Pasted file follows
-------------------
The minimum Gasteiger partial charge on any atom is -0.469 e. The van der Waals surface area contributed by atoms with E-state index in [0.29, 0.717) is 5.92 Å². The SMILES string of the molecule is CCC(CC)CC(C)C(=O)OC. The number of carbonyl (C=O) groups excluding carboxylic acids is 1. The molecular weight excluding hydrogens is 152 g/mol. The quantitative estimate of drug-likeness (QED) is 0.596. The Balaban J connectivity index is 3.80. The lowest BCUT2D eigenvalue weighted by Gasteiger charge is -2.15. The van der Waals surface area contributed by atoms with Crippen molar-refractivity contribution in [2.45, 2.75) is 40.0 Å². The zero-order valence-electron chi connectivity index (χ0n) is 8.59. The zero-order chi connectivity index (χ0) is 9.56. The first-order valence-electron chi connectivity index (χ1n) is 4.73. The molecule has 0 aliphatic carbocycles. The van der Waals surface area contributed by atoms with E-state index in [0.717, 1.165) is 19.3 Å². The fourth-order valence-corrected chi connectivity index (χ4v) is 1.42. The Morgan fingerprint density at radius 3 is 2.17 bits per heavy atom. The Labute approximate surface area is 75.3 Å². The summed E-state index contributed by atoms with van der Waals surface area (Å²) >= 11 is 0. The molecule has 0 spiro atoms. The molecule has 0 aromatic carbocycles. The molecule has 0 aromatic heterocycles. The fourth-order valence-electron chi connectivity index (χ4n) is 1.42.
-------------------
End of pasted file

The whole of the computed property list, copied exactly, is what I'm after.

The minimum Gasteiger partial charge on any atom is -0.469 e. The van der Waals surface area contributed by atoms with E-state index in [0.29, 0.717) is 5.92 Å². The SMILES string of the molecule is CCC(CC)CC(C)C(=O)OC. The number of carbonyl (C=O) groups excluding carboxylic acids is 1. The molecular weight excluding hydrogens is 152 g/mol. The quantitative estimate of drug-likeness (QED) is 0.596. The Balaban J connectivity index is 3.80. The lowest BCUT2D eigenvalue weighted by Gasteiger charge is -2.15. The van der Waals surface area contributed by atoms with Crippen molar-refractivity contribution in [2.45, 2.75) is 40.0 Å². The zero-order valence-electron chi connectivity index (χ0n) is 8.59. The zero-order chi connectivity index (χ0) is 9.56. The first-order valence-electron chi connectivity index (χ1n) is 4.73. The molecule has 0 aliphatic carbocycles. The van der Waals surface area contributed by atoms with E-state index in [0.717, 1.165) is 19.3 Å². The fourth-order valence-corrected chi connectivity index (χ4v) is 1.42. The Morgan fingerprint density at radius 3 is 2.17 bits per heavy atom. The Labute approximate surface area is 75.3 Å². The summed E-state index contributed by atoms with van der Waals surface area (Å²) >= 11 is 0. The molecule has 0 spiro atoms. The molecule has 0 aromatic carbocycles. The molecule has 0 aromatic heterocycles. The fourth-order valence-electron chi connectivity index (χ4n) is 1.42.